Monday, August 24, 2015

Turnips, rutabaga, and kohlrabi.....it's all in the family.

Have you ever been confused about the differences between kohlrabi, turnips, and rutabaga?  Or have you just ever wonder what the heck they are?  Would you know one if you met it on the street?  Well I'm here to straighten all of us out, including myself, on the ins and outs of these three root vegetables.

It's about that time at the farmers' market.  Potatoes, onions, radishes, rutabaga....what?  What's a rutabaga?  And how do you pronounce it anyhow?  Here's how it goes:  root-a-beg-a.  Say it out loud. 

Rutabaga


The word rutabaga comes from the Swedish word Rotabagge, meaning "ram root. It is also known as a Swedish turnip or yellow turnip. 

So then what's the difference between a turnip and a rutabaga?  It turns out that rutabagas and turnips come from the cabbage family.  As does the kohlrabi, for that matter, as is cauliflower and broccoli. 

Turnips
The rutabaga is actually a hybrid of a turnip and a cabbage.  Where the rutabaga tends towards a yellowish flesh, the turnip is white.  Kohlrabi is often called a cabbage turnip. 

Kohlrabi
These three root vegetables have a sad history of neglect in the culinary world.  They aren't fancy or pretty; they are often misunderstood.  But it seems that more attention has recently been giving to these outcasts.  In fact, all three are great companion vegetables.

Let's take a look at each and see how they can be prepared.  We'll start with turnips.  When choosing turnips at the market, make sure the skin is smooth.  They should be firm with crisp green tops.  They will have a sweet aroma.  For an easy side dish, choose small turnips, which are sweeter and more tender.  Peel the turnips and cut them into wedges.  Slice some fresh garlic.  Heat olive oil in a large skillet and add the turnips and garlic.  Saute until tender.  Add the turnips greens, if you like, and cook until the greens are wilted.  Season with salt and pepper.  Plate and serve with grated Parmesan cheese.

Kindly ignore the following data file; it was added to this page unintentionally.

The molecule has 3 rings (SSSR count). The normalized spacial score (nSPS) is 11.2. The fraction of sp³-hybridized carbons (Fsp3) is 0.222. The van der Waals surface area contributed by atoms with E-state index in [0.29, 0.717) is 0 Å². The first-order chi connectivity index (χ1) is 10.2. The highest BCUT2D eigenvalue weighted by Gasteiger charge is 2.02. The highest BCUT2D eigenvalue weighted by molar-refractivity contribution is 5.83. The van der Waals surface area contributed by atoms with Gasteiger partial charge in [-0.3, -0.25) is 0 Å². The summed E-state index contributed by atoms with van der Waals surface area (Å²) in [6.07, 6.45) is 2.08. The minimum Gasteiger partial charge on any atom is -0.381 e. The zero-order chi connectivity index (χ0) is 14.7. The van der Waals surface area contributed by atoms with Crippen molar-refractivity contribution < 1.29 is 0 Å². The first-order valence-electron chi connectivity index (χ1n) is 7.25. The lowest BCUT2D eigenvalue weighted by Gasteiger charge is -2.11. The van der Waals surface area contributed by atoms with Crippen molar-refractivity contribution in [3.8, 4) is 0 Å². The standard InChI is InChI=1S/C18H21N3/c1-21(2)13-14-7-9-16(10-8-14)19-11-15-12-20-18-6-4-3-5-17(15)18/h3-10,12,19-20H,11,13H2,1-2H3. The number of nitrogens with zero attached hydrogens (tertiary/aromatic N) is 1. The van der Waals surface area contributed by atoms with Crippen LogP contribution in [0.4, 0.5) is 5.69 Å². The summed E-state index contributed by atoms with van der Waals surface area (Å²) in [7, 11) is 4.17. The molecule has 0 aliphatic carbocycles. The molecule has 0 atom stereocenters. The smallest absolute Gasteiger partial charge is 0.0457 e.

Now for rutabagas.  A ripe rutabaga will have tinges of purple on the skin.  Make sure you get one that is firm and not wrinkly.  It should have a good weight to it. To make roasted rutabaga, first peel the skin off and cut the root into cubes.  Toss with olive oil and salt and pepper.  Spread it all out on a baking sheet and roast at 400 degrees until golden brown and soft, about 35-40 minutes.  Garnish with a little chopped parsley.

And, finally, kohlrabi.  I don't know if I saved the best for last or not, but I love mashed stuff.  So today's recipe is Creamy Mashed Kohlrabi.  When selecting kohlrabi, make sure the skin is thin and tender with no wrinkles.  The size is about the size of a tennis ball.  Really large ones will tend to be more fibrous.


What you need:

2-3 kohlrabi, cubed
2 tablespoons butter
1/4 -1/3 cup milk or cream
1 tablespoon chives, minced
2 cloves garlic, minced
Salt and pepper to taste.

What you need to do:

Fill a medium size pot about half way with water.  Add some salt and bring to boil.  Peel and cube the kohlrabi.  Add to the water and boil until kohlrabi is tender.  Drain.

Mince the chive and garlic and add to the butter and cooked kohlrabi in the bowl of a food processor.  Process and add milk to get the desired consistency.  Return the mixture to a pan and heat through as needed.

Serve as a side dish with roasted or fried chicken and a lovely salad.

There you have it.  Another use for a misunderstood and neglected root vegetable.


Now go out and make something good.

2 comments:

  1. Thank you for this information. Kandice

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  2. Thanks! Rutabaga/Swede has been a favorite along with Kohlrabi for a lot of years. Turnips, here in the USA - not so much, flavour seems off to me, go figure. Generally add a potato with the Rutabaga/Swede to mellow the taste when mashed with lot's of butter when serving. As for Kohlrabi, that's a go to snack or add to a salad. I think, much better than Jicama in flavour. Yup, I do use the leaves for cooking. A Q. Any idea why people love and pay $$ for broccoli flowerettes when the best part is the stem they branch off off. No clue, my side

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